Nicola Sturgeon: Aberdeen lockdown 'biggest, loudest' warning that Covid-19 battle not over

The First Minister said her fears about scenes of crowds in Aberdeen last week “have been realised”.

Nicola Sturgeon has said her fears around pictures of crowds in Aberdeen from the weekend had “been realised” following the imposition of fresh restrictions on the city as the number of cases linked to an outbreak continue to rise.

The First Minister was speaking at her daily briefing after she announced those living in Aberdeen would not be able to travel further than five miles and all bars, pubs and restaurants were to close from 5pm today.

She said the decision to reimpose some restrictions on the city were the “biggest, loudest” warning to Scotland that the battle to contain Covid-19 was not over and repeated her plea to look at the rest of the world and re-emerging infections worldwide, reiterating that something similar could happen in Scotland.

Nicola Sturgeon said her fears had been realised following the reimposition of lockdown restrictions in Aberdeen.

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Ms Sturgeon said: “It can happen here and it is happening here in Aberdeen so please take this as the biggest, loudest warning yet that this virus is still out there.

"We have forced it into retreat in the last few weeks but the battle is not won against it, this is a battle for the forseeable future that we have to fight and refight on a daily basis and all of us are the first line of defence against it.”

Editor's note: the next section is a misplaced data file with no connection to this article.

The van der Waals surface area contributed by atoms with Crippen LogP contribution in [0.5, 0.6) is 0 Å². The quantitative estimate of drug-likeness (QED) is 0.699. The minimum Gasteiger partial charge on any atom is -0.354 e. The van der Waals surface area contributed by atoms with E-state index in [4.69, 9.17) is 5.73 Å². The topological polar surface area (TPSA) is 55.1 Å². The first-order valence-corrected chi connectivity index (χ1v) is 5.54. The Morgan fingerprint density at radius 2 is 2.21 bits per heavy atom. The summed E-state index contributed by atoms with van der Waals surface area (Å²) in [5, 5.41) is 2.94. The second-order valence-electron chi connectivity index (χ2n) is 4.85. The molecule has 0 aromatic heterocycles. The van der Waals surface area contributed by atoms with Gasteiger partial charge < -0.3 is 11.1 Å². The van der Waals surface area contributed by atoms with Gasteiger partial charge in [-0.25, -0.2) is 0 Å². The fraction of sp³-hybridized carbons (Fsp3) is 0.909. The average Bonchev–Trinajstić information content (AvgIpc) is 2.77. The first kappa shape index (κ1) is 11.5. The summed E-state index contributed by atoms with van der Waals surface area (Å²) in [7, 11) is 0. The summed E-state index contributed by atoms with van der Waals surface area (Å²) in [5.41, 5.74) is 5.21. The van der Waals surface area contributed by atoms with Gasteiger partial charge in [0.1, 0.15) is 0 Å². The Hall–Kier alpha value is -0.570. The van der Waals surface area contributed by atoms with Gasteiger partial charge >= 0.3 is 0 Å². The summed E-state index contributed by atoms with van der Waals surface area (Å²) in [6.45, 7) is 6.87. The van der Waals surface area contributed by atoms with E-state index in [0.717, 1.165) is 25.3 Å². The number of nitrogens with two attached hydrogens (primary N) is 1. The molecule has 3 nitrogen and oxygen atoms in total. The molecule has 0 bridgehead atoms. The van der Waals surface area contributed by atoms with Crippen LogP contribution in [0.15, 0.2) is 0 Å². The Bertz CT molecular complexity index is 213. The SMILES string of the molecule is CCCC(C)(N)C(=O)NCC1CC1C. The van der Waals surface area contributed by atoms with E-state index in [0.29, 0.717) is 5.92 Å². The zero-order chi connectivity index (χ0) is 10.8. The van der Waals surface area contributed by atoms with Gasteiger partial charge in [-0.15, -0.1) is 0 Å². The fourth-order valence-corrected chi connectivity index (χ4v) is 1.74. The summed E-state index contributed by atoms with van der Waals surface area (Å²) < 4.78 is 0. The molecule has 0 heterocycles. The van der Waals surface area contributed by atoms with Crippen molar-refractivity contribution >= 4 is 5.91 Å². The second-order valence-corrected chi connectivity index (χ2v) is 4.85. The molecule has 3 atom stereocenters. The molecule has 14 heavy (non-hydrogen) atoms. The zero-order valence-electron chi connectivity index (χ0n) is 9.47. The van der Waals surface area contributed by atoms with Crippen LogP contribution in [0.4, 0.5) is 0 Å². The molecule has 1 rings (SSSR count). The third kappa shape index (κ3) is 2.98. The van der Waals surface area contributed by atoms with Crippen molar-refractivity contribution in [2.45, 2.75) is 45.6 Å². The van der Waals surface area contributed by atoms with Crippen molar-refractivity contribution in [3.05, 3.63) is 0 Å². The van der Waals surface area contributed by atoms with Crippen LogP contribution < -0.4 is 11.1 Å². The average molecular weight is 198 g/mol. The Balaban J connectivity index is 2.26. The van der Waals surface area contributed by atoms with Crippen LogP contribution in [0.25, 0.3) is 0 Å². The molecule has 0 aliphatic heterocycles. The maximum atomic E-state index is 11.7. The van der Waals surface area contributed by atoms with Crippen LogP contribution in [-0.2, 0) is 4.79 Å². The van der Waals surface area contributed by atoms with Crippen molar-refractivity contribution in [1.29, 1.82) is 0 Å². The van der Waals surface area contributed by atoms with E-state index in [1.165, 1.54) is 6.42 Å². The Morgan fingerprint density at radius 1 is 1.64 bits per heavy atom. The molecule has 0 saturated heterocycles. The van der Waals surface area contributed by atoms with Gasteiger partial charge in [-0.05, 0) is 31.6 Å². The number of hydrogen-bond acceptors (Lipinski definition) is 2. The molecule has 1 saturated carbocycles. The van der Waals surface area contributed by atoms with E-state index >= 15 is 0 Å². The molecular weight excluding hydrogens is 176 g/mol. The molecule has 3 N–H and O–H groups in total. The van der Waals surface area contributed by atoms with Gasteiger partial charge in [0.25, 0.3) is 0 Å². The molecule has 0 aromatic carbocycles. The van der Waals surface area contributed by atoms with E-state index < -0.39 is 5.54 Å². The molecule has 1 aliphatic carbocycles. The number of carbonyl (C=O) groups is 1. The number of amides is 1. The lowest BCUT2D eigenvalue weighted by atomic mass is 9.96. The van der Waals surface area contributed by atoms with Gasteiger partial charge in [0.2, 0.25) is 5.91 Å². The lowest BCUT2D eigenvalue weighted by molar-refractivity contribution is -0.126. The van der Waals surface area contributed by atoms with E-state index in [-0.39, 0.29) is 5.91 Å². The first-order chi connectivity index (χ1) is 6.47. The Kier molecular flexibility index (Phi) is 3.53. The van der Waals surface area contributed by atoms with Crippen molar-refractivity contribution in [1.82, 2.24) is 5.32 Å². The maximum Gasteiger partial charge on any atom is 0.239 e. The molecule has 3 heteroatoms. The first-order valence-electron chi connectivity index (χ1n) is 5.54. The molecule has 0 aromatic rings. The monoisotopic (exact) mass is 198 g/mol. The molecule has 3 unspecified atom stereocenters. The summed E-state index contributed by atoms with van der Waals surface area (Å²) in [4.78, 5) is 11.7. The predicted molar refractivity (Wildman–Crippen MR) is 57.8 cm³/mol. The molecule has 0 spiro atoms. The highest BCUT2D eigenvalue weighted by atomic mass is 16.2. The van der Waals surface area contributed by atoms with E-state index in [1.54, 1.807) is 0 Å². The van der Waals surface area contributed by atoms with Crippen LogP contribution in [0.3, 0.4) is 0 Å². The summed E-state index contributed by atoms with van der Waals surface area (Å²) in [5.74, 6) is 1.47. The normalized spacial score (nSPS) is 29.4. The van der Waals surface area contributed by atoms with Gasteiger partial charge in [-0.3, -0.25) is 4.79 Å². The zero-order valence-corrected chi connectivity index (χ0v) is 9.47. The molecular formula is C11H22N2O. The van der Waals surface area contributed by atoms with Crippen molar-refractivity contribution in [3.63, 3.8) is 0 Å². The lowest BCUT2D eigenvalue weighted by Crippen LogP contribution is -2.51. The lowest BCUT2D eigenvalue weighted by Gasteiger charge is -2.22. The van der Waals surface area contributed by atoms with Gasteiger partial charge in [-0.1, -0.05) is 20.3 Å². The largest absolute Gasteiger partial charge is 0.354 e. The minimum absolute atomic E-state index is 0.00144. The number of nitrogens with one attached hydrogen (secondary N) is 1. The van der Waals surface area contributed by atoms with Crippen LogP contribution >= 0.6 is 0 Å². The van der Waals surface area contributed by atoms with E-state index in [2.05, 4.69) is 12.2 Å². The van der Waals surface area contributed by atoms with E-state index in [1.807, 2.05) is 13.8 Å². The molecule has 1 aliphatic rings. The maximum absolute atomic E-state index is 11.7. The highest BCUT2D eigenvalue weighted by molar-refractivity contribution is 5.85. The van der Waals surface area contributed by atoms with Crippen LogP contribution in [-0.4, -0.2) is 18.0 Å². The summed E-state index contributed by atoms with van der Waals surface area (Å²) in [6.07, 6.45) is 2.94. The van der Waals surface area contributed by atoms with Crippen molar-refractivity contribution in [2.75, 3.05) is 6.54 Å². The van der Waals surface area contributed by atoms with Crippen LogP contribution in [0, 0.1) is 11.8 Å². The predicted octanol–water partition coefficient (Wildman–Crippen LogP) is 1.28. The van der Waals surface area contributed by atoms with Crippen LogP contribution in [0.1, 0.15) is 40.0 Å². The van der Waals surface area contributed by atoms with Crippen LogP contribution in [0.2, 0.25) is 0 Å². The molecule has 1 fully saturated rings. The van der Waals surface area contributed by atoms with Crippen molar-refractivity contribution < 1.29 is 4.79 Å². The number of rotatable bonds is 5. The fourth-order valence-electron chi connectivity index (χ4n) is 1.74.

On Monday, the First Minister heavily criticised scenes of people flouting social distancing rules while socialising at bars across Scotland this weekend, saying they made her “want to cry”.

Reacting to the photos, Ms Sturgeon told followers on Twitter: “Scenes like these are dangerous, and could easily result in pubs being closed again - which no one wants.”

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Speaking today, she admitted that her fears had, to an extent, been realised by the ongoing Aberdeen outbreak.

Ms Sturgeon said: “In terms of my fears, I’m standing up here today doing what I didn’t have to do which is to reimpose restrictions on a part of a country so in that sense, yes, my fears have been realised.

"I don’t want that to sound though that I am blaming people, I know how difficult this is, I know how terrible it is to be living under these restrictions, none of us enjoy it, none of us I am sure are perfect in our day-to-day compliance with these things.

"What I would say is where we have reached today with Aberdeen should be the biggest wake-up call in this pandemic since the early days of it. It hasn’t gone away, I so wish it had gone away.”

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